1. The Inkaraqay / El Mirador site is a small structure located on the north slope of the Waynapicchu mountain, which had a function of an astronomical observatory. This site will be proposed for inscription on the list of Astronomy and Archaeoastronomy Heritage Sites, under the auspices of UNESCO. The investigation of the complex made it possible to determine the methods and instruments used by the Incas for horizontal observations of the Sun, the Pleiades and probably Venus and the Moon. A survey of this complex has been carried out with 3D laser scanning and photogrammetry techniques. The surrounding area has been aerially surveyed with LiDar. Finally, protection works were carried out that included the installation of a roofing and drainage system. The static of the structure is periodically monitored with a short-range 3D laser scanning technique.

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  1. Investigations at the Chachabamba site made it possible to determine its ceremonial-religious function and confirmed the role it could have in the pilgrimage route that leads to Llaqta Machu Picchu. The preserved fountain system played an important role in ablution ceremonies, an essential ritual condition before entering the sanctuary. Radiocarbon dating made for the site allowed the local chronology to be established and combined with the phases of the formation of the main complex of Machu Picchu.

The Chachabamba springs have also been the subject of another project funded by Poland's National Science Center (NCN) through a PRELUDIUM grant number 2015/19/N/HS3/03626. The research provided much valuable information about the function of the springs in the course of the ritual. More information about the project "Armakuna: ritual functions of the Inca "baths" in the example of the ceremonial archaeological site of Chachabamba (Machu Picchu Historic Sanctuary, Peru)."

  1. Prospecting and underwater research in a group of lakes at the foot of Nevado Salcantay led, among other findings, such as rock carvings in the vicinity of Laguna Humantay, to the discovery of ceremonial platforms located on the shore of Lake Soqtacocha. The discovery of these structures confirmed the initial assumptions about the important role of the lakes in the belief system of the Incas in general, and of the rituals adapted in relation to the site of Machu Picchu in particular. A type of wall apparently of anthropic origin, discovered during the dives in the lake, is testimony to the climatic and hydrological changes that the area has experienced in the last 500 years.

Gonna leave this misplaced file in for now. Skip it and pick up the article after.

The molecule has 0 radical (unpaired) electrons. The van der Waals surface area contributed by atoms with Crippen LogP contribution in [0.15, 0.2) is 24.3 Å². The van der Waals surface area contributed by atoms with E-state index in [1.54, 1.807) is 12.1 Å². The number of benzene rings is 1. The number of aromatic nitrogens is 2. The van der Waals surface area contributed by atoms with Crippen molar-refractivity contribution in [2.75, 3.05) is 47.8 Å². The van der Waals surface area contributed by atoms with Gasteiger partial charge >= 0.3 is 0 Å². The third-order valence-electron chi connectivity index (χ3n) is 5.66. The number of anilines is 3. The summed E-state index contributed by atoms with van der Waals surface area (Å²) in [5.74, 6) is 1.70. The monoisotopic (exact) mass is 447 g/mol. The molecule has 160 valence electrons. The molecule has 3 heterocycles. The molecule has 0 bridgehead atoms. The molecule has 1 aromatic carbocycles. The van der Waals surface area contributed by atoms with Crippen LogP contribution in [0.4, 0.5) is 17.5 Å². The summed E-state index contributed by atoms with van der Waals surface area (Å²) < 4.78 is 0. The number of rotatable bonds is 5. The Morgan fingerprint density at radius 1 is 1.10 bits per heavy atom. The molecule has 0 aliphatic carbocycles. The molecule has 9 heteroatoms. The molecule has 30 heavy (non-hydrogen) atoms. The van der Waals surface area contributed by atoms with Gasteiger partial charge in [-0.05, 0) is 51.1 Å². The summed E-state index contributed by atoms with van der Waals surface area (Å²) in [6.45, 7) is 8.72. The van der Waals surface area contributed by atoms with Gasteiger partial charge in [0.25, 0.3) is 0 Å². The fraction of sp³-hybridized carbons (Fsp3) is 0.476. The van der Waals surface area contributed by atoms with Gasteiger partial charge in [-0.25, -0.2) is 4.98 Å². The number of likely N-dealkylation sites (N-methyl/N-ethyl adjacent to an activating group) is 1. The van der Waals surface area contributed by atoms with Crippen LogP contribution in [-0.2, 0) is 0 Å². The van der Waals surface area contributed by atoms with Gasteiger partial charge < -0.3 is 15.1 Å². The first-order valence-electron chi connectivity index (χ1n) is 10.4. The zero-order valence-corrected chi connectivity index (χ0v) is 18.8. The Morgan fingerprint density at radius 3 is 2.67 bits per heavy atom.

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The archaeological excavations in the aforementioned sites have been carried out within the framework of the Archaeological and Interdisciplinary Research Program in the Historic Sanctuary of Machu Picchu, with the support of the staff of the Center for Andean Studies of the University of Warsaw in Cusco as well as the group from Italian experts mentioned above. In the course of these works, different advanced 3D modeling techniques, LiDAR, georadar, as well as radiocarbon dating, have been applied, thanks to which it was possible to establish a local chronology. The investigations in the National Archaeological Park of Machu Picchu are a great organizational challenge also due to the climate and the density of the jungle. To search for invisible architectural constructions through traditional ground surveys, georadar and LiDAR technologies installed on a drone were used. This technique allows the detection of architectural structures covered by very dense jungle vegetation in the study area. Thanks to the use of these methods, it was possible to determine with much greater precision both the exact location of the Inca constructions and their plans, without the need to violate the natural forest ecosystems.


External links:,Inti-Raymi-Jak-obchodzi-sie-Swieto-Slonca,Machu-Picchu-fascynuje-od-lat,25108

©2022 Center for Andean Studies of the University of Warsaw in Cusco. All Rights Reserved.